“Its future is assured,” Brian Moynahan wrote in a 1981 Sunday Times feature, noting that the train was so reliable, “locals set their watches by it.”
The British Military Train – known as The Berliner – would trace its 145-mile course along the East German corridor from Charlottenburg in the British sector of Berlin, to Braunschweig just over the border, once every day. It was a vital link for British troops to the outside world, and often carried important freight on its way back.
Over 45 years, The Berliner, as it was known, logged just one failure. The nearest it came to crisis was a price increase in the dining-car – to an unprecedented 62p a head. “The train will never die,” the chief steward proudly told Moynahan. Ten years later, it did. In 1991 the final incarnation of The Berliner was taken off the time-table, derailed by tectonic shifts in the European political landscape.
But last weekend The Berliner rode again, echoing the days of a divided Germany. The bowels of Charlottenburg station rang with the low rumble of bagpipes, Platform 4 was thronged with blazers, berets and brass buttons, and with a triumphant plume of steam, Locomotive 03 1010 moved sedately into view.
Its resurrection was the brainchild of Train of Events, a small band of retired British railwaymen. “The project has been a year in the making,” said spokesman Tony Streeter. Fifteen carriages were faithfully restored to emulate The Berliner’s early days, with even the dining-car menu scrupulously recreated.
Party atmosphere on the train
Around 350 passengers boarded for a trip that took in all the original stops, eventually proceeding as far as Hannover. Roughly three-quarters were British, former military men or civilian engineers and their families; they were joined by German former employees of the national rail companies on both sides of the border.
Their ages varied, reflecting the fact that The Berliner ran from the aftermath of World War II to the brink of reunification. Throughout that time the train chugged its way back and forth through tense and hostile East Germany – while inside a boarding-school camaraderie reigned. The dining-car, never less than convivial, would often host musical entertainment; one sergeant talked of a “party atmosphere”.
But the relief provided by The Berliner was not merely personal – its importance to the Cold War effort was immense.
David Glossop, Officer Commanding Train between 1983 and 1985, told The Local, “It was essential that methods of access were used and maintained,” in order to maintain a Western presence in Berlin, and prevent the Soviet Union from using the city as a launch pad for Warsaw Pact aggression.
The most significant link was the rail route, which meant the duty of those in charge of The Berliner took on a “political, moral and representative importance,” he said.
John Poyntz was stationed in Germany with 79 Railway Squadron, largely based in Mönchengladbach, between the late 1960s and the late 1980s. As a railway expert he was often called to Berlin to assist the Military Train in an administrative capacity.
A copy of Playboy to overcome bureaucracy
The train made its first stop at Marienborn, just inside the old East Germany, where Soviet and British officials would exchange documents – a process which Poyntz said seemed to take forever. The best way to speed things up was to include Western “gifts” in the official papers for the Russian guards. “A copy of Playboy magazine would usually grease the wheels,” he said.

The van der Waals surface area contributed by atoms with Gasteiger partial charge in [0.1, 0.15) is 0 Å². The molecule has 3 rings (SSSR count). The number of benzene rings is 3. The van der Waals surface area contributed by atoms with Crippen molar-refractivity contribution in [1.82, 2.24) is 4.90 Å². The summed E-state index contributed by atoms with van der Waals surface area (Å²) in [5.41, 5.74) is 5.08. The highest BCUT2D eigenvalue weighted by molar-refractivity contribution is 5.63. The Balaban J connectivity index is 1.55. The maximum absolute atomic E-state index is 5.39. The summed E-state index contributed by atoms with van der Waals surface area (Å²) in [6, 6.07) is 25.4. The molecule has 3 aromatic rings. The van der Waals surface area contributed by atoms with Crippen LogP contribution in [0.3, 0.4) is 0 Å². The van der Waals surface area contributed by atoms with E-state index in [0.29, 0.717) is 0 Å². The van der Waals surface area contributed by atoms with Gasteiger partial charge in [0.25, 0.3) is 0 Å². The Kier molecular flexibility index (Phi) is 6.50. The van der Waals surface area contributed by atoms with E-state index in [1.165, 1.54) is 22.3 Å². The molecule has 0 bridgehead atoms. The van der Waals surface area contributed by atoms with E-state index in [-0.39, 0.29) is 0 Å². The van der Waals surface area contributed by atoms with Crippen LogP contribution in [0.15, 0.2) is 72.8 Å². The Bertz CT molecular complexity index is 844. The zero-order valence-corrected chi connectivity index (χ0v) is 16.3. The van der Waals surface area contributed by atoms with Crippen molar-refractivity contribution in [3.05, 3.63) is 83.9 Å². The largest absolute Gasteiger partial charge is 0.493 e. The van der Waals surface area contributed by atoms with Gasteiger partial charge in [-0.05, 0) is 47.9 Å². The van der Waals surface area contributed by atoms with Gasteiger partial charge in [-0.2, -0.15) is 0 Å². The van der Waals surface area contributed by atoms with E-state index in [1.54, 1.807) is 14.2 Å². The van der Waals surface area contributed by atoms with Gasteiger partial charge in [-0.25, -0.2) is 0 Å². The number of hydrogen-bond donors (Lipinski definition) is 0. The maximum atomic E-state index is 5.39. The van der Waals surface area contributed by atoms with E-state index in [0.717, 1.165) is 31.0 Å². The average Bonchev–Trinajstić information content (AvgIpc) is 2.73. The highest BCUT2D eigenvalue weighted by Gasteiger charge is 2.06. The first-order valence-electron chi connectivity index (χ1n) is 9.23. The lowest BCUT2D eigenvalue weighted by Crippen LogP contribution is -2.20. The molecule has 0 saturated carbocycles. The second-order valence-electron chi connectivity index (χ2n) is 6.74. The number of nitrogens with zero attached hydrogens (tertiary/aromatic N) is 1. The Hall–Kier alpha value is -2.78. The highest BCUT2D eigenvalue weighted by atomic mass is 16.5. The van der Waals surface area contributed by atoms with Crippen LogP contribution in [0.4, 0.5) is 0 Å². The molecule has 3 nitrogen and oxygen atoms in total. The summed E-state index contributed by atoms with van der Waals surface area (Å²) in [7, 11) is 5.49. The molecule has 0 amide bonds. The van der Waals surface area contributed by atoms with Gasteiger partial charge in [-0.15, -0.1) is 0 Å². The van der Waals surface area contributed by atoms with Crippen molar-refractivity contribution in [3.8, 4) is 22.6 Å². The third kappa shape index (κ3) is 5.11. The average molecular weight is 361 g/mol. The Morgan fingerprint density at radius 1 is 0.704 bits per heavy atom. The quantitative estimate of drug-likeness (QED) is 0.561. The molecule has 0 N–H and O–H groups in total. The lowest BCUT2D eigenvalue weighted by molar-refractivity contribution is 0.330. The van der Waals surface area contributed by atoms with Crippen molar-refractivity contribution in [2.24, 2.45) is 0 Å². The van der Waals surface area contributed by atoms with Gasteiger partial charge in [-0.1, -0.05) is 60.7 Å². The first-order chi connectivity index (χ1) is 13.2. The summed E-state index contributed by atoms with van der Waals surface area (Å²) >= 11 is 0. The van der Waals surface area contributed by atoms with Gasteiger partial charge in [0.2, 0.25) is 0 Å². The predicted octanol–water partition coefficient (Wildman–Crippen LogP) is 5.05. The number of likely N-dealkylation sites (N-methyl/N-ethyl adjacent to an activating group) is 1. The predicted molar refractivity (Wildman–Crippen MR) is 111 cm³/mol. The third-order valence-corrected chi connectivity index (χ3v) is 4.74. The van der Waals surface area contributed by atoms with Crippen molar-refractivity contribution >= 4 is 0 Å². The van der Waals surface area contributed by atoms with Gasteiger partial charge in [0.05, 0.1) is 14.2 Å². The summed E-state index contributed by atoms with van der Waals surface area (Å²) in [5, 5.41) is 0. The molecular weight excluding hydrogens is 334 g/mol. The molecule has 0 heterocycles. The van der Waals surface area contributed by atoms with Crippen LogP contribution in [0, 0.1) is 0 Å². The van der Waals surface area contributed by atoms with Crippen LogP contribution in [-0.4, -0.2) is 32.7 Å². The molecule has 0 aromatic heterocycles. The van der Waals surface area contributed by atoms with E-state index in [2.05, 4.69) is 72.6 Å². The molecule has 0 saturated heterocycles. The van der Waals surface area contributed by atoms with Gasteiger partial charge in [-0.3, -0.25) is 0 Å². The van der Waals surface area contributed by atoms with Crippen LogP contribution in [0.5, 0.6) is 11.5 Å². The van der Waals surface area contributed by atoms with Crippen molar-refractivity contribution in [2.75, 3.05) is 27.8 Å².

Shortly after the train crossed the old border and arrived at Helmstedt, something extraordinary happened. Helmstedt is a small, neat town, situated almost exactly in the middle of modern German borders. It is dotted with kebab shops and Polish grocers – the epitome of present day, multicultural, self-confident Germany. Yet the British veterans were welcomed with an overwhelming display of support.
As the train’s occupants disembarked and proceeded through the streets, headed by a marching band, Union flags were waved from the pavement, many of them held by small children; young men in football shirts cheered from windows above. In the town square, the group was addressed by the Minister President of Lower Saxony, David McAllister.
McAllister has a share in this history himself. The son of a British serviceman stationed in Germany, as a child he would often take The Berliner from the family home in the British settlement at the Olympic Stadium in West Berlin.
God Save The Queen and tears
Today McAllister is an elected politician in a free and united Germany – the contribution of the British forces to which, he assures his audience, “will never be forgotten.” At the conclusion of his speech, the Helmstedt church bells struck up ‘God Save The Queen’. A humbling moment, said former Officer Commanding Train Glossop.
British soldiers, a common sight in many towns across Germany, will soon be as rare as steam trains – of the 20,000 British troops still in Germany, 8,000 will leave by 2015, the rest before the end of the decade.
It is not a development that you would expect to occasion a great deal of sadness: for the Britons, it is the end of a costly engagement in a country in which their presence has for a long time not been needed; for the Germans, it marks a further demilitarisation of the country and another step in the country’s long return to geopolitical normality.
And yet there is sorrow – on both sides. As McAllister expressed his personal sadness at the departure, the veteran in front of me dabbed his eyes with a handkerchief. Despite the current fractious political climate and decades of superficial distrust, the connection between the two countries runs deep – even though for years it depended on a link no wider than a pair of railway tracks.